|One last Holy Cross sunset|
Well, it is all over. I finished my job at Holy Cross over three weeks ago now. Since then my family have been over for an awesome holiday, I have had a couple of leaving parties and the slow process of packing my life up after almost two years of living in South Africa has begun. The hospital has seen the arrival of a new doctor all the way from the UK: Dr Rob. He’s taking over my job, house and even Mitch: he’s basically taking over my life. I know he is going to have a swell time; just like I wrote in my first ever post: “It’s going to be an amazing experience.” Well, I certainly have had that and would whole heartedly recommend this to anyone looking for a change or new adventure.
|Myself rocking my new attire trying to|
keep up with my main man Soby.
There have been ups and downs; times where the work was exceptionally demanding; points where I felt a little lonely. However, never have I experienced the job satisfaction that I felt here, despite what can sometimes feel like a constant head banging affair. I leave knowing that I have met some wonderful people and made some new friends for life; so many happy memories; even a good bit of ring worm on my shoulder, just so I don’t forget all the children that crawled over me on a daily basis; and, best of all, I leave having fallen in love. I have been nothing but glowing for the past four months, hence, I am incredibly excited to return home. However, I really am going to miss this place and the prospect of starting emergency medicine training back in London does fill me with a little bit of fear and apprehension.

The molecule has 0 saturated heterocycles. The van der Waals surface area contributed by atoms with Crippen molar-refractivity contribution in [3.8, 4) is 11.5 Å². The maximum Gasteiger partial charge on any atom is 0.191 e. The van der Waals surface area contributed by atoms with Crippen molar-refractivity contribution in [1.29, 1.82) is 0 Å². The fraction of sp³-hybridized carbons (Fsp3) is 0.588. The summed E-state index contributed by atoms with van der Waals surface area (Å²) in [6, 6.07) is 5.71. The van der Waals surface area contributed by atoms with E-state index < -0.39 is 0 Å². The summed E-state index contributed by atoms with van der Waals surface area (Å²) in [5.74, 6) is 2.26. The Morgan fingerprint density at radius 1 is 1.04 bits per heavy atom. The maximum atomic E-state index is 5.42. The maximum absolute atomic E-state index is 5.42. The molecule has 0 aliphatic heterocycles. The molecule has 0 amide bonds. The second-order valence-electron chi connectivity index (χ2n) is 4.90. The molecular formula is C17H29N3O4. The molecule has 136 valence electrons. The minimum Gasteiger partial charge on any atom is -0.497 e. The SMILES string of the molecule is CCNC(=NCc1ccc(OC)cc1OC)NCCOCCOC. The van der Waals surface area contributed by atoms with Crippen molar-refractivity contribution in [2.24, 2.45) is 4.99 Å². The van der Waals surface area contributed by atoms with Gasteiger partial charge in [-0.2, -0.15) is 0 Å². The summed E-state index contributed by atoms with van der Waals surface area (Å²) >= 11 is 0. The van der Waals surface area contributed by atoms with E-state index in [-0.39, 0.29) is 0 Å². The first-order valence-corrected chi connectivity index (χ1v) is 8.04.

The Holy Cross website is soon to have a new address (www.holycrosshospital.co.za rather than www.holycrosshospitalza.org ) and my colleagues here are going to keep it updated, once they have a spare moment. Things are looking up for the hospital, despite having the usual staff shortage. Dingerman and Femke, the Dutch couple, are taking over the medical management and are planning to stay for a few more years. Even more exciting is that Femke is pregnant, now in her second trimester. Holy Cross is a magical place where people fall in love and babies are made. I’m not even kidding, my boss told me that since he started working here 15 years ago there have been ten babies, two weddings and one love story. There must be something in the muddy water that comes out of the taps here.
|Turns out I'm not leaving, I'm for sale.|
In addition to sprucing up the website, Femke and I have been shooting a movie to promote Holy Cross as a fun and lively place to work, which it most certainly is. The first screening was held in my last week during an impromptu leaving, welcoming and birthday
doo for myself, Rob and Dingerman, respectively. I had my only pair of jeans pimped up in the traditional Xhosa way and danced for an 80 strong crowd of nurses and other staff with one of the porters, who happens to be an excellent tribal dancer. I didn’t have much say in the matter, but nor was I anti it; in fact, I loved it. As I was en route to the party, I got cornered by a nurse who instructed me to get changed and prepare to dance. Anything goes here. The video of the hospital should be uploaded onto the website soon.
|I've never seen such a big cake.|
I want to write one more piece about my time at Holy Cross, but, if I don’t get around to it this could be my last ever post on my first, and most likely last, ever blog. It has been great fun to write, exceptionally cathartic and, I hope, spurred a few people on to have similar adventures.Right now I have one last Holy Cross braai to host and a two week road trip with my good friends from the UK (Ben, George, Andy and Amar) where I’ll be taking them to Afrika Burn festival and some of my favourite spots on the Wild Coast. After that, I’ll be homeward bound, but not without stopping off in Kenya to ascend Mount Kenya and see a few friends there. Life really is wonderful
|Spoilt by the nurses on medical ward.|
|Man sells us a massive fish he just caught. Why not make sashimi out of it. Now, that was a damn fine idea.|
|A lonely patient.|